Open Data Day is a global community initiative to make and spread open data. People from all around the world gather together online or in person to make things with and around open data. Anyone is invited to get involved – from curious citizens to journalists, coders to scientists, designers to data wranglers.

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How does it work?

The Open Data Day events can have any kind of format / length and theme, but should all be connected by a couple of basic principles.

  • The events should happen on the same day – the next one, on February 22, 2014

  • The events should be inclusive and welcome diversity (epistemic, geographic, socio-demographic, of language and gender) – our movement is stronger when it is broader

  • Anyone can organise an event – add your name and online/ in person event to the wiki. For in person meetups: let’s try to keep it to one event per city, to maximize the local community’s strength. (Find tips on types of events in the Open Knowledge Foundation Event Handbook and in this post by our friend Michelle Thorne of Mozilla.)

  • Hacks and meetups should all involve open data

  • Show and share – each event should come up with at least one demo, brainstorm, proposal, to share online with the Open Data Day crowd (adding links to post-event materials, including pics and blog posts, to the wiki is warmly recommended). We will investigate more online spaces soon.

  • Virtual party – we aim to connect globally. Are you in a location with no in person event? Join us online via IRC, Hackpads or more (more details and links coming soon)

Some 2014 event examples? Take a look at this event organised in Washington DC at The World Bank. And did you already see the Open Data Day Japan website just launched today?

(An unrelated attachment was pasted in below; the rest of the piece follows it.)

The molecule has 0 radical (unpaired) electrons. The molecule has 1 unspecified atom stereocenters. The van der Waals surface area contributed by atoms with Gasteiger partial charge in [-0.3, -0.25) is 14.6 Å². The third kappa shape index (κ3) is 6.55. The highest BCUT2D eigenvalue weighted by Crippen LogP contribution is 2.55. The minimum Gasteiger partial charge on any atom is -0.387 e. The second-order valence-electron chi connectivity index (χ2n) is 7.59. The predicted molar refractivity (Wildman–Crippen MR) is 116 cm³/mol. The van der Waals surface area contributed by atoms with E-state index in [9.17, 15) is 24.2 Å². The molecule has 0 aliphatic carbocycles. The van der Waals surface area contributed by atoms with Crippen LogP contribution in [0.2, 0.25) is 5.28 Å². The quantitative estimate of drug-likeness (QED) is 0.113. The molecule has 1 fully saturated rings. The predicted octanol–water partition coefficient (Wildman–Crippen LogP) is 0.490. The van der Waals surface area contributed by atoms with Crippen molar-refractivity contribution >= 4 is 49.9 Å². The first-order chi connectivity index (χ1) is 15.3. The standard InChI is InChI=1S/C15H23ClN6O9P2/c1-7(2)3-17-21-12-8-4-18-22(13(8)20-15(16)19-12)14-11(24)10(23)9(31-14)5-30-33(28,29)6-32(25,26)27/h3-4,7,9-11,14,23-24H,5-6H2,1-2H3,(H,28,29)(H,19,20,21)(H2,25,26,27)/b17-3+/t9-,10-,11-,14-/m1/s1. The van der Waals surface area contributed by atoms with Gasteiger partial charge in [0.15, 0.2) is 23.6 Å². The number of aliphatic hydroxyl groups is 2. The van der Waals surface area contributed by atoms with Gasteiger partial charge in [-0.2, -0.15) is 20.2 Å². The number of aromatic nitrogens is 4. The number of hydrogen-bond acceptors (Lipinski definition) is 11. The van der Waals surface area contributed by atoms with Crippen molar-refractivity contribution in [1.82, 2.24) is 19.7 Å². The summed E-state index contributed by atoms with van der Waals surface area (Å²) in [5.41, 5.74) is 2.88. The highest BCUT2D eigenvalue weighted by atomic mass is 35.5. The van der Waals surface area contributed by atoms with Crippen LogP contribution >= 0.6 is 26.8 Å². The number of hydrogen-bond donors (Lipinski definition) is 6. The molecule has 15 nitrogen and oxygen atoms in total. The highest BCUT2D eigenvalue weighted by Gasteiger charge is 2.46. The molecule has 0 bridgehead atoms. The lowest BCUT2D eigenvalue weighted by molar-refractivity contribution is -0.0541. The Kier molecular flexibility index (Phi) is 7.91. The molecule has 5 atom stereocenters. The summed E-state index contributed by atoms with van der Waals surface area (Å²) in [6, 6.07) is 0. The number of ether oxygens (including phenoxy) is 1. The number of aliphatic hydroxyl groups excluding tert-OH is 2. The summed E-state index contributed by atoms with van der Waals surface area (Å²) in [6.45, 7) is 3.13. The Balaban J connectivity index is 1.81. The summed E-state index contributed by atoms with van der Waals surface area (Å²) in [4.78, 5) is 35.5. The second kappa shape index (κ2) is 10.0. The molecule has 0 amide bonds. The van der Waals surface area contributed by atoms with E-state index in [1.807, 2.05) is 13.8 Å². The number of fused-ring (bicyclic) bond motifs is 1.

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Call to action: Help build Open Data Day!

The Open Data Day wiki needs to be prepped and polished to rock the 2014 action plan. We’re looking for stellar volunteers to help us with this. Skills required:

  • knowledge of Wiki management
  • ability to work with WordPress
  • design skills
  • mapping skills

Willing to help the wiki sprint? Get in touch with our very own Heather Leson. We’ll get this ready as soon as possible for everyone to add their Open Data Day events!

If you need some help planning your event, please do connect on the OKFN – Discuss mailing list or Open Data Day mailing list. Next week we will share some resources and planning help for local organizers.

Ready to open up data? Join the party!

Open Legislation Working Group Relaunched at OKCon

Oleg Lavrovsky - October 15, 2013 in Featured, OKCon, Sprint / Hackday, WG Open Legislation

Legal questions are at the heart of what openness is about, and there has always been interest at the Open Knowledge Foundation in open legislation – both in theory and in practice. Remarkable projects have been started around the world in open lobbying and open law data.

This has proven ample inspiration to put open law, legal apps and legislation in the spotlight at the Open Knowledge Conference 2013 in Geneva, during a four day satellite event conducted by members of the local Open Knowledge Foundation Switzerland chapter.

Law Mining Hackdays

We convened at OKCon’s conference venue for three days, then wrapped up with a day on campus at the University of Geneva. The Monday morning workshop saw over 25 people pack into the room from diverse backgrounds: hackers, lawyers, businesspeople, academics. They took part in an introduction to mining legal data, to see our expert panel present 11 challenges, and to hear John Sheridan speak about legislation.gov.uk, the open legislation portal of the United Kingdom: a remarkable project and valuable lesson in the particularities of working with legal data and making it accessible to all.


John Sheridan presentation on Vimeo

Wide public interest

Over the following three days dozens of people dropped into the specially set up OKCon hackspace to put brains, pens and computers together to make the most of the opportunity to collaborate across geographic and professional boundaries, pitching in to advance the projects during the busy conference schedule.